Barges to face new rules when using Buzzards Bay

We could use a similar reg in WA.  Fred
The Coast Guard to detail its new regulations today
By Martin Finucane, Globe Staff  |  August 30, 2007

Single-hulled barges carrying oil through Buzzards Bay will have to be accompanied by a second tugboat acting as a backup to rescue the barge if it goes adrift, under Coast Guard regulations to be unveiled today.

The rules will be detailed by Coast Guard officials at a press conference today at the Massachusetts Maritime Academy in Bourne.

Buzzards Bay has been the scene of several major tank barge groundings and breaches, including an April 2003 spill of 98,000 gallons of No. 6 fuel oil.

The regulations, which apply to tank barges carrying 5,000 barrels of oil or more, will take effect Nov. 28, in time for peak heating season.

They also require that a federally licensed pilot join the crew on the primary tugboat when a barge is traveling through the area.

Chief Petty Officer Amy Thomas, a Coast Guard spokeswoman, had no comment on the new rules.

The new rules are to be published today in the Federal Register, the official daily publication for federal regulations. A copy was available for review yesterday at the Office of the Federal Register in Washington.

Activists had sought a tougher rule, including escort tugs for both single-hulled and double-hulled tank barges.

But the Coast Guard said in its regulation that it believed double hulls provide enough protection against spills and, combined with the new regulations, would “provide a sufficient measure of safety.”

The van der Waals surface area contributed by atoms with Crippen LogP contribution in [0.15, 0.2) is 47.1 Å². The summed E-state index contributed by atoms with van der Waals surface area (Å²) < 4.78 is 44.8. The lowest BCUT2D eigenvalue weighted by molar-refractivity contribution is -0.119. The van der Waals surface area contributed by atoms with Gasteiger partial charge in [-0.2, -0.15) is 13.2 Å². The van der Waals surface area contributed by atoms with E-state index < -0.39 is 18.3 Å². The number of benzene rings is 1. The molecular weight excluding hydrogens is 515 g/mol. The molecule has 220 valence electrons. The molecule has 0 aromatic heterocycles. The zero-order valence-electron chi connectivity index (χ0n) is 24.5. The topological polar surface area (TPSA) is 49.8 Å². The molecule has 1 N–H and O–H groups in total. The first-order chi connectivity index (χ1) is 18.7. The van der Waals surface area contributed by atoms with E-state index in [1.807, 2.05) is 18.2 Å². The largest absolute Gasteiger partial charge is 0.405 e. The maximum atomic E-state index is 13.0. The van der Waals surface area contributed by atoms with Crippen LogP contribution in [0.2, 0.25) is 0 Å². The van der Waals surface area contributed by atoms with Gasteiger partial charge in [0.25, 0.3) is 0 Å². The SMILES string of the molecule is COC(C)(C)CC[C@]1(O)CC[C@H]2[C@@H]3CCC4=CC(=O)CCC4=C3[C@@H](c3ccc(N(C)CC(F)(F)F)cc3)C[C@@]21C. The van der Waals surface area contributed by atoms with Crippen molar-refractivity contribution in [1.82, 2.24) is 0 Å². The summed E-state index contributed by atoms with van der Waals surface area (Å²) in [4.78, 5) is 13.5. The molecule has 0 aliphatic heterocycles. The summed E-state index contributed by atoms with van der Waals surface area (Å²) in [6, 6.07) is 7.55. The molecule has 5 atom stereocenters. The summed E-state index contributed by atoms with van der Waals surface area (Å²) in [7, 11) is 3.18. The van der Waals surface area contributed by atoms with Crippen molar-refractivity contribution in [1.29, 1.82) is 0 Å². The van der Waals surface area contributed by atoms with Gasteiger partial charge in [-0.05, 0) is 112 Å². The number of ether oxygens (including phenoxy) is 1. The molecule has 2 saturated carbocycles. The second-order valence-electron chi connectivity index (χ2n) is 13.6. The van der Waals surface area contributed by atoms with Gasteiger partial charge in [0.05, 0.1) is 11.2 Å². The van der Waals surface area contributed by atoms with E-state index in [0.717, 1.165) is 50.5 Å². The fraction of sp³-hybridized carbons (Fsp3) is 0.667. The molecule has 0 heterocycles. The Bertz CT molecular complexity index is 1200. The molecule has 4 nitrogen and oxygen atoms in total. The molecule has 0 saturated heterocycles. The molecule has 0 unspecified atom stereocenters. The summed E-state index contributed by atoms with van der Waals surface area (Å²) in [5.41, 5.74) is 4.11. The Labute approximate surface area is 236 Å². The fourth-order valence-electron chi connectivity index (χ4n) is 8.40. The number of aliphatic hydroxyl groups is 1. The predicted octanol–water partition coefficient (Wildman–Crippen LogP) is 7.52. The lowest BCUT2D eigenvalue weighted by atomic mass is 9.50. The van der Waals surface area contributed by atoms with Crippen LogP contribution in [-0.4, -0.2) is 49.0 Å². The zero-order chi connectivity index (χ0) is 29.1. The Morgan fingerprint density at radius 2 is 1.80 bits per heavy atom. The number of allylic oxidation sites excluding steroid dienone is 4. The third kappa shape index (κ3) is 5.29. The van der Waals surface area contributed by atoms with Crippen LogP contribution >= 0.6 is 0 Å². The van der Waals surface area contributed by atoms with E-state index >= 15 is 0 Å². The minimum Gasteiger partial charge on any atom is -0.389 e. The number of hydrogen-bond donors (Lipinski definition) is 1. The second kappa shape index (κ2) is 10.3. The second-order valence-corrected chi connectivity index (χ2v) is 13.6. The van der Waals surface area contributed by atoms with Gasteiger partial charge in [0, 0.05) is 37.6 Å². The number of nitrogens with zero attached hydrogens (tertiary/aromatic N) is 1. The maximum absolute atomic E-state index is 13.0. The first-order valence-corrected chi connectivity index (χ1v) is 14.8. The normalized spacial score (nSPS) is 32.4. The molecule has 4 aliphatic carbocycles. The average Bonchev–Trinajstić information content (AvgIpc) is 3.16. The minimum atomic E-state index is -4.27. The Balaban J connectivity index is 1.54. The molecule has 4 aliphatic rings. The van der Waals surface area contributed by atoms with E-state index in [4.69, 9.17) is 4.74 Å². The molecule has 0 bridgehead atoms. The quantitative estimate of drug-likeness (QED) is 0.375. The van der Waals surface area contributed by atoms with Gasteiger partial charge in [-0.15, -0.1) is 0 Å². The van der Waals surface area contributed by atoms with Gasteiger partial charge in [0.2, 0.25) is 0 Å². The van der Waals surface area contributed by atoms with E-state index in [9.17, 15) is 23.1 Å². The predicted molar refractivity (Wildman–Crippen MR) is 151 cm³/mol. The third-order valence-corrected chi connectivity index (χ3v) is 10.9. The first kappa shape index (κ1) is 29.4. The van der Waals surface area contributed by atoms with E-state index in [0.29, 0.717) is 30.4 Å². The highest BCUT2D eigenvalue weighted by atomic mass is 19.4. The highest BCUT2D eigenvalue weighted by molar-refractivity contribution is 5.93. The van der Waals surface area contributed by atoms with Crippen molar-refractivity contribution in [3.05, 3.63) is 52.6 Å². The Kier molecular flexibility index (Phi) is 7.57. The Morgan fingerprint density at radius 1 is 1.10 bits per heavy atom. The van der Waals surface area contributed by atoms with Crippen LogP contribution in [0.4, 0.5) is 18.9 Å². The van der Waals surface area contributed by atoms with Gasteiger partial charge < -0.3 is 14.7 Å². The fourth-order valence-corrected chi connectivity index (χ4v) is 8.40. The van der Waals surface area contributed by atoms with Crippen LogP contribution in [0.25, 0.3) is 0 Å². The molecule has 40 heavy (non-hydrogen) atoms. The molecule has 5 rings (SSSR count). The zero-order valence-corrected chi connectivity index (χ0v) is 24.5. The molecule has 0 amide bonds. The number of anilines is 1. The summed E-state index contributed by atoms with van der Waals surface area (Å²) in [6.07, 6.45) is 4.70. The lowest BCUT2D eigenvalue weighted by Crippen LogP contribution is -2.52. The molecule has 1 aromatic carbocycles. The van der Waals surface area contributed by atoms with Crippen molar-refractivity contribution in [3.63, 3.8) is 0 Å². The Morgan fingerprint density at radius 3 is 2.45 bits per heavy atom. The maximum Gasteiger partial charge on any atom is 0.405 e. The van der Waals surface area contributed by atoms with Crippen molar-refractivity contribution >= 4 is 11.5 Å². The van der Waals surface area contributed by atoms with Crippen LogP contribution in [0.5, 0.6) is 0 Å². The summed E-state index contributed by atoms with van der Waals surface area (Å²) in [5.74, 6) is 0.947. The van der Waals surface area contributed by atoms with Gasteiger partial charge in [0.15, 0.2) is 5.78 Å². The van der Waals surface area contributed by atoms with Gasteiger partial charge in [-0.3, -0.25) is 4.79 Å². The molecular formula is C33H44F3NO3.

The Coast Guard took its action as the state and the federal government are battling in federal court over a state law, passed after the 2003 oil spill, that tightened regulations on oil shipping in Buzzards Bay.

The state law included minimum requirements for watch and crew staffing and a requirement for escort tugs for all tank barges. The federal government has argued that the state does not have the authority to impose such regulations.

A spokesman for the state Department of Environmental Protection did not immediately return a message seeking comment. C. Jonathan Benner, a Washington lawyer who represents the oil shipping industry, said he had not read the regulation yet, but emphasized that the Coast Guard, not the state, was the right entity to be issuing the new rules.

“While there may be elements of this we have reservations about, we have no problem, generally, with strong, effective federal regulation,” he said.

~ by fredfelleman on August 30, 2007.

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